Frequency and clinical patterns of multiple sclerosis in Arab countries: A systematic review

Benamer, H. T.S., Ahmed, E. S.M., Al-Din, A. S. and Grosset, D. G. (2009) Frequency and clinical patterns of multiple sclerosis in Arab countries: A systematic review. Journal of the Neurological Sciences, 278(1-2), pp. 1-4. (doi: 10.1016/j.jns.2008.12.001) (PMID:19135686)

Full text not currently available from Enlighten.


The susceptibility of various populations to multiple sclerosis (MS) and the clinical patterns of the disease are thought to be different. Nineteen articles related to incidence, prevalence and clinical patterns of MS in Arab populations were identified by keyword searching of Medline and Embase, and review of references in all relevant papers. Data were only available for the Kuwaiti, Jordanian, Libyan, Saudi, Iraqi, Palestinian (including Arabs living in Israel), and Omani populations. The publications ranged from 1975 to 2007. In Israel the incidence of MS was 0.7 per 100,000 per year in Arabs born and living in Greater Jerusalem. In Kuwait, the incidence of MS was 2.08 per 100,000. Prevalence varied from 4 to 42 per 100,000 population. The clinical pattern of MS was generally similar to that in western countries. However, one study from Oman found a high rate of optic-spinal disease (affecting one third of patients) and a low rate of oligoclonal bands (OGBs) (only one third of patients); this pattern resembles that of MS described in Asian countries. In conclusion, the prevalence of MS among Arabs has a wide reported range. The clinical pattern is generally similar to “Western type” MS but apparent differences in optic-spinal disease and OGBs positivity need further evaluation. There is significant opportunity for further evaluation of MS in Arabs, especially in unstudied areas, including the populous countries of Egypt, Algeria, Syria, and Morocco. Studies of Arab-Americans and Arab immigrants in Europe could help in defining the effect of immigration on MS. Such studies are likely to enhance our knowledge of the environmental, genetic and clinical variation of MS in Arabs.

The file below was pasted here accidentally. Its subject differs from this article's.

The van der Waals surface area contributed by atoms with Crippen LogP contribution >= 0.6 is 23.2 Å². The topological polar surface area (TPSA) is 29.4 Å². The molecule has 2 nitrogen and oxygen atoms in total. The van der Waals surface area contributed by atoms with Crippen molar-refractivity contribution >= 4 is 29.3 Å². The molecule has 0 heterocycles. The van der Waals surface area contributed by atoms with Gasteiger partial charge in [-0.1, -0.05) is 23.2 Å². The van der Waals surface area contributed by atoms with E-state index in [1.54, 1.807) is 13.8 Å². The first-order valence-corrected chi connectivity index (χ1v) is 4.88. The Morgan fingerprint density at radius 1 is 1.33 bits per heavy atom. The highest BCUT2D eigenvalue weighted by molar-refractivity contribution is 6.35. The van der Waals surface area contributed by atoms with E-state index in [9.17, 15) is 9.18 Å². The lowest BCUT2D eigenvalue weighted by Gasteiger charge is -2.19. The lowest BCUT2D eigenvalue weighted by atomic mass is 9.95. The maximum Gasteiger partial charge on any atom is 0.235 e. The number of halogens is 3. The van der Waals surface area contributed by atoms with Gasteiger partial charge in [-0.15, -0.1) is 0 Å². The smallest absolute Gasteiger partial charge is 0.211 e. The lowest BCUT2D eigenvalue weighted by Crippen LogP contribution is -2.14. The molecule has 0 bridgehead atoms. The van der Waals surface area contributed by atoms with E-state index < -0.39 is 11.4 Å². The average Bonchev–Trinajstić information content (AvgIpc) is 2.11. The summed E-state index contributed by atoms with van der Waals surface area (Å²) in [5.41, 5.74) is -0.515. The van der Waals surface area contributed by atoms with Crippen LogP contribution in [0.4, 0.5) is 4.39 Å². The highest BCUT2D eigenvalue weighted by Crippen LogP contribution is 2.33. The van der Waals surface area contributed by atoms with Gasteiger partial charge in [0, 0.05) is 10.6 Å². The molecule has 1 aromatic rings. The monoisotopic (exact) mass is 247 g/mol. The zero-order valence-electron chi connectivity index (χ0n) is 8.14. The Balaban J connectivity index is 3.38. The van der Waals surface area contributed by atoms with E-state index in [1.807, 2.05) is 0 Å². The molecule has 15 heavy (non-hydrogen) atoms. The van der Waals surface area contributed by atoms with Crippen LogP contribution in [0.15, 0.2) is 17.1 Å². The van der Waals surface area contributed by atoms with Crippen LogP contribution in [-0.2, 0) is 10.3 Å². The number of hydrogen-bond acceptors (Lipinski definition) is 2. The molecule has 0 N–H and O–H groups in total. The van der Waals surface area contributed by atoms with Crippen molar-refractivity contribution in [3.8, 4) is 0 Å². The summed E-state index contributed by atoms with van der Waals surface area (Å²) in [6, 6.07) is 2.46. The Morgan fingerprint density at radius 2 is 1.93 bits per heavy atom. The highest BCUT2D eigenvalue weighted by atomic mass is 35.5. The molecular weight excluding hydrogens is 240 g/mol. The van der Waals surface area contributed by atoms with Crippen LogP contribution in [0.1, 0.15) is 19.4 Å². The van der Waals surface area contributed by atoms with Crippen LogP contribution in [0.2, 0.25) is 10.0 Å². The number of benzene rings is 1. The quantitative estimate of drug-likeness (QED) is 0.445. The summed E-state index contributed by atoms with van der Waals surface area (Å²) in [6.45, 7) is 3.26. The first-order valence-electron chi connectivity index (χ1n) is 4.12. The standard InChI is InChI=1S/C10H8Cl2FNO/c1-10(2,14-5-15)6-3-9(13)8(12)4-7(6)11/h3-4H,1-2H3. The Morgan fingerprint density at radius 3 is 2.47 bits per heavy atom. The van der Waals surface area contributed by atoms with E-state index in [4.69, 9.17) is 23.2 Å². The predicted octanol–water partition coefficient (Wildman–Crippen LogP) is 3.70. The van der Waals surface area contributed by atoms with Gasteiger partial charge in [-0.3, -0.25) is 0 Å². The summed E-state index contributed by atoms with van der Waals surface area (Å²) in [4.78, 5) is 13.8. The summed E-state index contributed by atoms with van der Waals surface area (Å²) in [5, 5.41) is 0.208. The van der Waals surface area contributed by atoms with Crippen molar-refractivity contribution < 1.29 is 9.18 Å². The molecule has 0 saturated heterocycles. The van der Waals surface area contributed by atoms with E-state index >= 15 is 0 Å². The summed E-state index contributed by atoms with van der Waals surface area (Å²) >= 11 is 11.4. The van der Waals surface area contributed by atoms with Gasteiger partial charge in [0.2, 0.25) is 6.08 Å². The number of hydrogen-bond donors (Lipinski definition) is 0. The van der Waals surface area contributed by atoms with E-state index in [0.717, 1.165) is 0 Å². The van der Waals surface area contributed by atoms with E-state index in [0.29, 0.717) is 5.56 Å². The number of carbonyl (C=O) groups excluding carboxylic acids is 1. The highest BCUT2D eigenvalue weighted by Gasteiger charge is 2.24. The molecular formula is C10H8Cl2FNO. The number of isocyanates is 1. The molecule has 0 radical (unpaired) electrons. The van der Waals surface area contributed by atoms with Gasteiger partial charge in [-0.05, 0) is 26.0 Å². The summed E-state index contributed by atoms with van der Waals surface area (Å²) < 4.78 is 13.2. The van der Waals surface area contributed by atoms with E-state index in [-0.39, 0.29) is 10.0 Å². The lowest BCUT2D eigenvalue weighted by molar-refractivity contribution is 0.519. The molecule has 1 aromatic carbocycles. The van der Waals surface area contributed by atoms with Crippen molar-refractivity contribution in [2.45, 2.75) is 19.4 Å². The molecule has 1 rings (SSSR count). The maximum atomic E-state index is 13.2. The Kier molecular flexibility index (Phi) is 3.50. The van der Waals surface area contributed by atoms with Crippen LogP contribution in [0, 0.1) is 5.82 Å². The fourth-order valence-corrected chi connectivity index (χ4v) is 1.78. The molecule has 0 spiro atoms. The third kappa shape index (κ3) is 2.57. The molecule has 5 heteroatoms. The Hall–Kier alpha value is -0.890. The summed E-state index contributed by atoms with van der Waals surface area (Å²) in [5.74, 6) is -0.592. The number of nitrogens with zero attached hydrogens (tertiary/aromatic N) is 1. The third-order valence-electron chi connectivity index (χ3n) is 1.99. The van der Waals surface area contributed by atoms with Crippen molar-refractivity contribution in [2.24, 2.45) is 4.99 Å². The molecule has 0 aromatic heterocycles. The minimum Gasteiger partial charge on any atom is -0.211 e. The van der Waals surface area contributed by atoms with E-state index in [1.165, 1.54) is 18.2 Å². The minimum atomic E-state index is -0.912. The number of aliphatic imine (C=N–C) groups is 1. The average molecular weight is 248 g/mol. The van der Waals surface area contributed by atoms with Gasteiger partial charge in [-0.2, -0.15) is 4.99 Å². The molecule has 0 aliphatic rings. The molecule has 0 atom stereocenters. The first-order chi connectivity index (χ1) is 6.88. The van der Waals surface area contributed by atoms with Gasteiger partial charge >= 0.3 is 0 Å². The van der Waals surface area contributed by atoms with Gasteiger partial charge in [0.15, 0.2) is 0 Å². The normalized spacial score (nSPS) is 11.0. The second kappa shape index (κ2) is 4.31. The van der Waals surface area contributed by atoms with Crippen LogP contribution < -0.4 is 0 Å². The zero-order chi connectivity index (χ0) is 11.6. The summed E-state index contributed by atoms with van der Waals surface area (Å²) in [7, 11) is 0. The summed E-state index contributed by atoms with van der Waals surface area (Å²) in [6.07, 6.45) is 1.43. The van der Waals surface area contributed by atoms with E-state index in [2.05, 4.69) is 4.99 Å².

Item Type:Articles
Glasgow Author(s) Enlighten ID:Grosset, Dr Donald
Authors: Benamer, H. T.S., Ahmed, E. S.M., Al-Din, A. S., and Grosset, D. G.
College/School:College of Medical Veterinary and Life Sciences > Institute of Neuroscience and Psychology
Journal Name:Journal of the Neurological Sciences
ISSN (Online):1878-5883
Published Online:09 January 2009

University Staff: Request a correction | Enlighten Editors: Update this record